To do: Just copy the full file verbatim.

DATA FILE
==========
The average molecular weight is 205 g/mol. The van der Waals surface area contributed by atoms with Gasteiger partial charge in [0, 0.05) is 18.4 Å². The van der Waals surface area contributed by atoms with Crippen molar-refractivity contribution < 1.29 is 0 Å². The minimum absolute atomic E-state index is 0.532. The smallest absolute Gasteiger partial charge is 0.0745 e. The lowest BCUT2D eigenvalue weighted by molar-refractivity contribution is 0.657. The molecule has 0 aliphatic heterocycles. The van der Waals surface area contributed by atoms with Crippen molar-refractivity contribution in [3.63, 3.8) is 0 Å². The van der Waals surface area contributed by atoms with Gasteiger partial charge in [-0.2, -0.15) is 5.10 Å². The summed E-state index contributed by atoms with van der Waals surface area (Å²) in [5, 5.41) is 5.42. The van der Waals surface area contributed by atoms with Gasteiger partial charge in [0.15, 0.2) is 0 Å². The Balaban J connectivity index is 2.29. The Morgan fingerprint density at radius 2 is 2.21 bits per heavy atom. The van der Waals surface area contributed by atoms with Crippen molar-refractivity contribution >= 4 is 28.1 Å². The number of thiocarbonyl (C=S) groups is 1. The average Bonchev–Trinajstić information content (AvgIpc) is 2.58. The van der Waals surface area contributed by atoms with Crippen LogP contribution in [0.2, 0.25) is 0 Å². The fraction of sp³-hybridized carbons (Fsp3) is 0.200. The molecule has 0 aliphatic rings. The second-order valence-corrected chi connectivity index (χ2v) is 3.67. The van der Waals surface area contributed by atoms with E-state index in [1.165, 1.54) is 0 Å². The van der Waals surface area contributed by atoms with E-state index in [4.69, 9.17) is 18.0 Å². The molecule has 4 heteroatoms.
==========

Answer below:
The average molecular weight is 205 g/mol. The van der Waals surface area contributed by atoms with Gasteiger partial charge in [0, 0.05) is 18.4 Å². The van der Waals surface area contributed by atoms with Crippen molar-refractivity contribution < 1.29 is 0 Å². The minimum absolute atomic E-state index is 0.532. The smallest absolute Gasteiger partial charge is 0.0745 e. The lowest BCUT2D eigenvalue weighted by molar-refractivity contribution is 0.657. The molecule has 0 aliphatic heterocycles. The van der Waals surface area contributed by atoms with Crippen molar-refractivity contribution in [3.63, 3.8) is 0 Å². The van der Waals surface area contributed by atoms with Gasteiger partial charge in [-0.2, -0.15) is 5.10 Å². The summed E-state index contributed by atoms with van der Waals surface area (Å²) in [5, 5.41) is 5.42. The van der Waals surface area contributed by atoms with Gasteiger partial charge in [0.15, 0.2) is 0 Å². The Balaban J connectivity index is 2.29. The Morgan fingerprint density at radius 2 is 2.21 bits per heavy atom. The van der Waals surface area contributed by atoms with Crippen molar-refractivity contribution >= 4 is 28.1 Å². The number of thiocarbonyl (C=S) groups is 1. The average Bonchev–Trinajstić information content (AvgIpc) is 2.58. The van der Waals surface area contributed by atoms with Crippen LogP contribution in [0.2, 0.25) is 0 Å². The fraction of sp³-hybridized carbons (Fsp3) is 0.200. The molecule has 0 aliphatic rings. The second-order valence-corrected chi connectivity index (χ2v) is 3.67. The van der Waals surface area contributed by atoms with E-state index in [1.165, 1.54) is 0 Å². The van der Waals surface area contributed by atoms with E-state index in [4.69, 9.17) is 18.0 Å². The molecule has 4 heteroatoms.